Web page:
“From the members of the Academy of Italian Cuisine to the Campeol family, who in the ancient restaurant Le Beccherie, continues the best tradition of the Treviso cuisine. Treviso, December 19th, 1974.”
It was followed by the signatures of the twenty members of the Academy from all over Italy. As I scanned them, I balked with surprise. In the left corner, I noticed the signature of Giuseppe Maffioli. I felt like an archeologist who had discovered a new treasure.
How could I not read a sign in this last-minute little discovery of mine? There in front of me was a message from the past. Maffioli, a regular at Le Beccherie, had organized a meeting of the most prestigious culinary organization in Italy right there during the years Tiramisù had first started to appear.
Arrigo Cipriani, the owner of the Harris Bar and inventor of the Carpaccio, in the preface of the book Il Ghiottone Veneto [The Venetian Glutton], described Giuseppe Maffioli as:
A big, fat man, who was always in a rush, restless, and in a way not congenial with his size. […] When he came to our restaurant [The Harris Bar], he said, “Buondi’ Paron” [“good morning chief,” in the Venetian dialect]. He addressed me without smiling, and walked right into the kitchen, where he put his index finger in the boiling broths and sauces on the stoves without a care about the astonished chefs. He tasted everything and said, “Bon!” [Good!]
If Maffioli, an inquisitive gourmet and food critic in a small town like Treviso, was truly such a man, then he would have known if someone outside of Le Beccherie had created the resounding recipe.
After hearing the story of Mrs. Alba Campeol and reading the documents written over twenty-six years ago by a member of the Academy of Italian Cuisine, what else is necessary to dispel all the bizarre and unfounded stories about the origins of Tiramisù? I have no doubts that Tiramisù was first prepared at Le Beccherie. My research had come to an end. In a simple and logical way, the circle closed.
It was finally time for dinner. I never liked eating alone, but my meal at Le Beccherie was exceptional, robust, and refined at the same time. I had soppressa, a type of local salami, baccalà mantecato, salt cod slowly cooked in milk, and polenta with mushrooms as appetizers, and then pasta e fagioli Trevigiana, bean soup with radicchio, a traditional peasant dish of Treviso. “It is not our radicchio,” Carlo pointed out. “True radicchio from Treviso is not yet in season. This comes from Soave [a city located closer to Verona at a lower altitude].” I also had some pheasant, perfectly cooked, with polenta and a liver sauce, and some pearà sauce made with broth and bread. At the next table, they served a filet “alla pietra.” A slab of incandescent stone was brought to the table and the filet sizzled, shortly broiled for a few minutes on each side, in front of mesmerized customers.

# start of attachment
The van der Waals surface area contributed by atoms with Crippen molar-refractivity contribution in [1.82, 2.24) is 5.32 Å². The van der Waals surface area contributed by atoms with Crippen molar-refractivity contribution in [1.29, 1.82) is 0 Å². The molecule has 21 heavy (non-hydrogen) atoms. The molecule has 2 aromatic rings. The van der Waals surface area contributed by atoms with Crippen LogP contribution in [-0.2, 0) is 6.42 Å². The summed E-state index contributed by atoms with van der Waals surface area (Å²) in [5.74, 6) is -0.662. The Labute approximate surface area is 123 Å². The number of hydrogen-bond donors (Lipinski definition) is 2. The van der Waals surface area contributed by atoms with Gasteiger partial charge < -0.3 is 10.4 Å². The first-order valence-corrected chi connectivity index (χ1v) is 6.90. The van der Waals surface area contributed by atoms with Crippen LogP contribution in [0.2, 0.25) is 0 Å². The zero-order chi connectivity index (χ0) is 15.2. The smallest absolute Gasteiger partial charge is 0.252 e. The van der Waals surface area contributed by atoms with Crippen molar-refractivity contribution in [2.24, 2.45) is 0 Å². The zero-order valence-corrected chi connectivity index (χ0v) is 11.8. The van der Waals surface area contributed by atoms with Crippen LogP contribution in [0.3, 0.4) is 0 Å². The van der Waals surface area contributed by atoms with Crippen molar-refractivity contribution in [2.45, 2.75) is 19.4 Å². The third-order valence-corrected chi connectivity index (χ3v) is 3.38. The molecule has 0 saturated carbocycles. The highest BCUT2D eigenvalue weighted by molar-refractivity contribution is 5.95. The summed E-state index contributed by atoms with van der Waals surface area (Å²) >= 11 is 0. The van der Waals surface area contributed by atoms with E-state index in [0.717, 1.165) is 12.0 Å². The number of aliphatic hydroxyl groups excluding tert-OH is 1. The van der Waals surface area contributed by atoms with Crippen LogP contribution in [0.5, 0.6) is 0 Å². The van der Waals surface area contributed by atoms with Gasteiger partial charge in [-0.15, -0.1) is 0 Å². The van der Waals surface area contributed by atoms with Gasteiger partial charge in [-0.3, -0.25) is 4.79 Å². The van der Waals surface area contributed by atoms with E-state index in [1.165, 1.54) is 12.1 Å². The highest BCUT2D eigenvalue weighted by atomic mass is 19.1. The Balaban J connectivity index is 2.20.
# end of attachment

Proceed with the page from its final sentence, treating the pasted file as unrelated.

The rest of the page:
Finally came the moment for which I had been waiting. The dessert cart was brought, and immediately noticeable was the famous Tiramisù. Don’t expect exotic flavors. The tiramisu of Le Beccherie is the simplest and most honest Tiramisù that you can eat.
There were no secret ingredients or bizarre culinary inventions. This is a veritable return to the origins. And if you are disappointed, I can only feel pity for you. It means that your palate is not able to appreciate the simplicity of Italian cuisine.